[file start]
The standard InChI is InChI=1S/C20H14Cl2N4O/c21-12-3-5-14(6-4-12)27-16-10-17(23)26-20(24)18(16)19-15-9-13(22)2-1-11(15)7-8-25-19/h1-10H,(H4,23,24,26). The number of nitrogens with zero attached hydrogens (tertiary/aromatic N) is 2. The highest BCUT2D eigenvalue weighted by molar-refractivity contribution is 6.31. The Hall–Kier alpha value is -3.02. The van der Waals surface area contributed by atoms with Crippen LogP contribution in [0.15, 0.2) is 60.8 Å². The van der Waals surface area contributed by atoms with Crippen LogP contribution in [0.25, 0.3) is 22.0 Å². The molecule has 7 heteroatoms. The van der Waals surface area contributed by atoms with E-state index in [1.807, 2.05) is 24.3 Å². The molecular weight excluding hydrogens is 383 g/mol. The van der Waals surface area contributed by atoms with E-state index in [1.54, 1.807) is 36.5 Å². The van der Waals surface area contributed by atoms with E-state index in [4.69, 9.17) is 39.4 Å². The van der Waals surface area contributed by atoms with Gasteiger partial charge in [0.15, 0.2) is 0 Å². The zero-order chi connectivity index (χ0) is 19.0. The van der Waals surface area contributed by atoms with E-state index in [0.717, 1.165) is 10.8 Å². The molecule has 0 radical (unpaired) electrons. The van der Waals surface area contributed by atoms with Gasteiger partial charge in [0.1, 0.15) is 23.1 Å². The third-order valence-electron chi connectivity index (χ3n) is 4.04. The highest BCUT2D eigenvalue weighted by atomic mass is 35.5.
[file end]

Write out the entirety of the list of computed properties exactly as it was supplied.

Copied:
The standard InChI is InChI=1S/C20H14Cl2N4O/c21-12-3-5-14(6-4-12)27-16-10-17(23)26-20(24)18(16)19-15-9-13(22)2-1-11(15)7-8-25-19/h1-10H,(H4,23,24,26). The number of nitrogens with zero attached hydrogens (tertiary/aromatic N) is 2. The highest BCUT2D eigenvalue weighted by molar-refractivity contribution is 6.31. The Hall–Kier alpha value is -3.02. The van der Waals surface area contributed by atoms with Crippen LogP contribution in [0.15, 0.2) is 60.8 Å². The van der Waals surface area contributed by atoms with Crippen LogP contribution in [0.25, 0.3) is 22.0 Å². The molecule has 7 heteroatoms. The van der Waals surface area contributed by atoms with E-state index in [1.807, 2.05) is 24.3 Å². The molecular weight excluding hydrogens is 383 g/mol. The van der Waals surface area contributed by atoms with E-state index in [1.54, 1.807) is 36.5 Å². The van der Waals surface area contributed by atoms with E-state index in [4.69, 9.17) is 39.4 Å². The van der Waals surface area contributed by atoms with Gasteiger partial charge in [0.15, 0.2) is 0 Å². The zero-order chi connectivity index (χ0) is 19.0. The van der Waals surface area contributed by atoms with E-state index in [0.717, 1.165) is 10.8 Å². The molecule has 0 radical (unpaired) electrons. The van der Waals surface area contributed by atoms with Gasteiger partial charge in [0.1, 0.15) is 23.1 Å². The third-order valence-electron chi connectivity index (χ3n) is 4.04. The highest BCUT2D eigenvalue weighted by atomic mass is 35.5.